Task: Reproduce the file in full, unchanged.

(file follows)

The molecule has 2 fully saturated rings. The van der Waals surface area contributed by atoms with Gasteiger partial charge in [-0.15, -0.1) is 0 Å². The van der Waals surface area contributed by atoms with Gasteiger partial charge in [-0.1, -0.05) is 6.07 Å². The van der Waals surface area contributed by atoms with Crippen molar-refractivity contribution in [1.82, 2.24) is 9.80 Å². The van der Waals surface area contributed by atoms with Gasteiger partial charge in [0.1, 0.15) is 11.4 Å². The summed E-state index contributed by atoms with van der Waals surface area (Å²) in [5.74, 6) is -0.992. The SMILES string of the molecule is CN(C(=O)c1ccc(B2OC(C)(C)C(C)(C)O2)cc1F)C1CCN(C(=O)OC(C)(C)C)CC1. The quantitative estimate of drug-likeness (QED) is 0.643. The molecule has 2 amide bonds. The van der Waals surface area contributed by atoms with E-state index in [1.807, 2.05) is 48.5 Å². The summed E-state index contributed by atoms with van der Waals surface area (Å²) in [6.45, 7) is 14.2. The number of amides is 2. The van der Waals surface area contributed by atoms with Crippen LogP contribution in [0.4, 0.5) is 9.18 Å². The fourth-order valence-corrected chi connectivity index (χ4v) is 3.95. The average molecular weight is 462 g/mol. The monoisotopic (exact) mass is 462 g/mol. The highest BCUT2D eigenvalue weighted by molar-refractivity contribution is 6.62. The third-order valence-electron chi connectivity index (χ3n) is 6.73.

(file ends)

The molecule has 2 fully saturated rings. The van der Waals surface area contributed by atoms with Gasteiger partial charge in [-0.15, -0.1) is 0 Å². The van der Waals surface area contributed by atoms with Gasteiger partial charge in [-0.1, -0.05) is 6.07 Å². The van der Waals surface area contributed by atoms with Crippen molar-refractivity contribution in [1.82, 2.24) is 9.80 Å². The van der Waals surface area contributed by atoms with Gasteiger partial charge in [0.1, 0.15) is 11.4 Å². The summed E-state index contributed by atoms with van der Waals surface area (Å²) in [5.74, 6) is -0.992. The SMILES string of the molecule is CN(C(=O)c1ccc(B2OC(C)(C)C(C)(C)O2)cc1F)C1CCN(C(=O)OC(C)(C)C)CC1. The quantitative estimate of drug-likeness (QED) is 0.643. The molecule has 2 amide bonds. The van der Waals surface area contributed by atoms with E-state index in [1.807, 2.05) is 48.5 Å². The summed E-state index contributed by atoms with van der Waals surface area (Å²) in [6.45, 7) is 14.2. The number of amides is 2. The van der Waals surface area contributed by atoms with Crippen LogP contribution in [0.4, 0.5) is 9.18 Å². The fourth-order valence-corrected chi connectivity index (χ4v) is 3.95. The average molecular weight is 462 g/mol. The monoisotopic (exact) mass is 462 g/mol. The highest BCUT2D eigenvalue weighted by molar-refractivity contribution is 6.62. The third-order valence-electron chi connectivity index (χ3n) is 6.73.